The Value of a Whisper

 

 

 

 

 

 

 

Can the whisper still tame the lion? If everything is loud, nothing is.

 

Young children flinch at loud noises, but in modern society they soon learn to endure and then to enjoy excessive decibels. Loud noise, however, prevents the development of discriminative refinement. Our civilization shouts so loud that the value of a whisper is forgotten.

Continuous background noise – from the radio or television, for example – discourages the development of perception and discrimination. Something that is there the whole time no longer draws proper attention: it dulls; it becomes a kind of drug; it floats us sluggishly along. It is like a stream of dirty lukewarm water – a kind of inferior bath taken disgustingly in common. Whatever encourages our inattention diminishes our ability to make wise choices because, of all the things that are required to make wise choices, a delicate and sensitive attention is the most important.”

Arthur Henry King – Arm the Children, BYU Studies 1998

Forgotten Expressions

I’ve been reading from a copy of Putnam’s Handbook of Expression: For the Enrichment of Conversation, Writing, and Public Speaking complied by Edwin Halmin Carr (1915). It’s a delightful read.

Some of the expressions in the book are still in prominent use. Many are not. Here are some forgotten expressions that caught my attention:

“The spawning place of crime, ignorance, and debauchery”

“Swifter than a weaver’s shuttle”

“I am the lonely slave of an oft-wandering mind”

“As tedious as a twice-told tale”

“As obsolete as croquet”

“As bald as a cannon-ball”

“As idle as a painted ship on a painted ocean”

“I warm to a man with gall in his liver”

“He is above the meanness of tale-bearing”

“He is a perpetual surprise even to those who know him best”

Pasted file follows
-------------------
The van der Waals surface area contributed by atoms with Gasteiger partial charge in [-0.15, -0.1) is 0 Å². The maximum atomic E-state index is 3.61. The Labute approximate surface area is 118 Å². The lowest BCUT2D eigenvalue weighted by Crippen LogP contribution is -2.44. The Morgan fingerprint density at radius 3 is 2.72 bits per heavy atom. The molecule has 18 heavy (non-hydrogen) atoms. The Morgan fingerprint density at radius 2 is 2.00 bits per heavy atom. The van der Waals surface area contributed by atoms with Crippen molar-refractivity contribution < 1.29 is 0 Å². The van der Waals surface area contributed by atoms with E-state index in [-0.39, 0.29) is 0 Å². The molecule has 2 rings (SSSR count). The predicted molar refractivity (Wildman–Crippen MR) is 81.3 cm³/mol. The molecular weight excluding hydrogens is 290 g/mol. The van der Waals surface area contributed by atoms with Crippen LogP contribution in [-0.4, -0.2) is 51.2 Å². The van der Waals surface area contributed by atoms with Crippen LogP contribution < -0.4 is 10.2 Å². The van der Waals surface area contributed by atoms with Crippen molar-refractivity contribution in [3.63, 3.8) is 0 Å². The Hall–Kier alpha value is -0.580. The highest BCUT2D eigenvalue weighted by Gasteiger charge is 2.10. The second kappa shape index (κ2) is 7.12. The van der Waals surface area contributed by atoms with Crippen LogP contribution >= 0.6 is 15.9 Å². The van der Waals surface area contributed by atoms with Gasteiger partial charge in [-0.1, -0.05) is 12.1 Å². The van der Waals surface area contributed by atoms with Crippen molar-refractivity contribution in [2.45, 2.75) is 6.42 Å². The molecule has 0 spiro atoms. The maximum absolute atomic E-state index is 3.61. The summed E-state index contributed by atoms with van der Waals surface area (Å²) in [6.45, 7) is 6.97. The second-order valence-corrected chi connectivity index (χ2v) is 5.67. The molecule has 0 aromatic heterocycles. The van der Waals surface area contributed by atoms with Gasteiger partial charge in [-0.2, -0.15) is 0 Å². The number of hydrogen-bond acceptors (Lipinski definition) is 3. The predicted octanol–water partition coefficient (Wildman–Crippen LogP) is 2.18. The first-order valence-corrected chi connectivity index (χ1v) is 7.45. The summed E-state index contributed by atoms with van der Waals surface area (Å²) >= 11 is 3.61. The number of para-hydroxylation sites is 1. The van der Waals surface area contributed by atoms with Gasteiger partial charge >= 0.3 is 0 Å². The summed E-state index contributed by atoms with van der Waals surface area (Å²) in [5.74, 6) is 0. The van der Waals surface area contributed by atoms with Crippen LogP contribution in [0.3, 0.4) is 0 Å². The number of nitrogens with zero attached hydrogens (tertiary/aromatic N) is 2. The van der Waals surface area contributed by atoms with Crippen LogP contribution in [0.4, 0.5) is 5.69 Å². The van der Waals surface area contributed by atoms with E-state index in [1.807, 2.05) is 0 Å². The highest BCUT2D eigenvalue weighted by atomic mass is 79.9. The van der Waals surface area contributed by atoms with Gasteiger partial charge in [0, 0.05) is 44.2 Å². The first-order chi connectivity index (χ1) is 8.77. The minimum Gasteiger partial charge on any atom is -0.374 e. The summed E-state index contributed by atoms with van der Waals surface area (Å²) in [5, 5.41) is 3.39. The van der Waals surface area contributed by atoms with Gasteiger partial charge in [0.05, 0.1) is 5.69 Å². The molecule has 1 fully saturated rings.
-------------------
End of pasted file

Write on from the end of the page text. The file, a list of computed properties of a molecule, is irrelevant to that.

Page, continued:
“I trust you will repeat this experience at some future date”

“I must apologize for my stupidity”

“Don’t let me detain you for doubtless you have engagements”

“The uncertainty is irritating”

“I know the nicest little secret”

“If I rightly remember”

“Don’t give way to sure fancy”

“Certain unforeseen emergencies arose to hinder me”

“I regard him as being the cleverest man of my acquaintance”

“I feel that I have no more backbone than a jellyfish”

“As burning as the thirst of the fever-stricken”

“This merits reflection”

“In perpetual protest”

“The matter is not past mending”

“An asset of incomparable value”

“A heart alive to all the beauties of nature”

“I am exceedingly sorry that your request comes to me at a time when I am so pressed by my own affairs, that I cannot, with any convenience, comply with it”

And my favorite:

“I always thought the hour struck sooner in your home than anywhere else”

Anything You Post Online, Anyone Can See. Think Before You Post.

Have you ever searched online for your name, profile names, or email addresses? You might be surprised by what you find. If you’ve posted anything online, it’s out there. It’s public.

You probably wouldn’t consider posting a tenth of what you post online on a bulletin board hanging in the break room at work or in the faculty lounge at school. Yet, posting on online is a thousand times more permanent than posting on a traditional bulletin board.


Once you post anyone can download, edit, and re-post your words and images anywhere, anytime. None of this is a problem if you do as the Ad Council recommends and “Think before you post.”


Here are a few recommendations:


If it would reflect poorly on your character if it ended up on the front page of a newspaper, don’t post.


If you’re angry, don’t post. I’ve never heard anyone say “I’m glad I was emotionally out of control when posted those comments! If I had been calm it may have limited my ability to reason clearly.”


If you wouldn’t be comfortable with your family, in-laws, co-workers, or neighbors (Current or future) reading your comments or seeing those images, don’t post.


If you are excited to share your travel plans with your friends on Facebook, waiting until your back to post “Had a great time in Costa Rica!” is much better that posting in advance of your trip, “Leaving for Costa Rica tomorrow, won’t be back for two weeks.” There is no need to advertise that your house will be empty.


If you think posting under a fake name will protect you, don’t post. Unless the forum is designed for and expects anonymous users, people have a way of connecting the dots and discovering your true identity.


The Internet can provide a false sense of anonymity and distance that we would never accept as reality in the off-line world. There are some things we post online that we would prefer to see on billboards and in the newspaper, yet it’s the little things we post, without consideration for the big picture, that can cause the most trouble. We will be reading more about this is the years to come.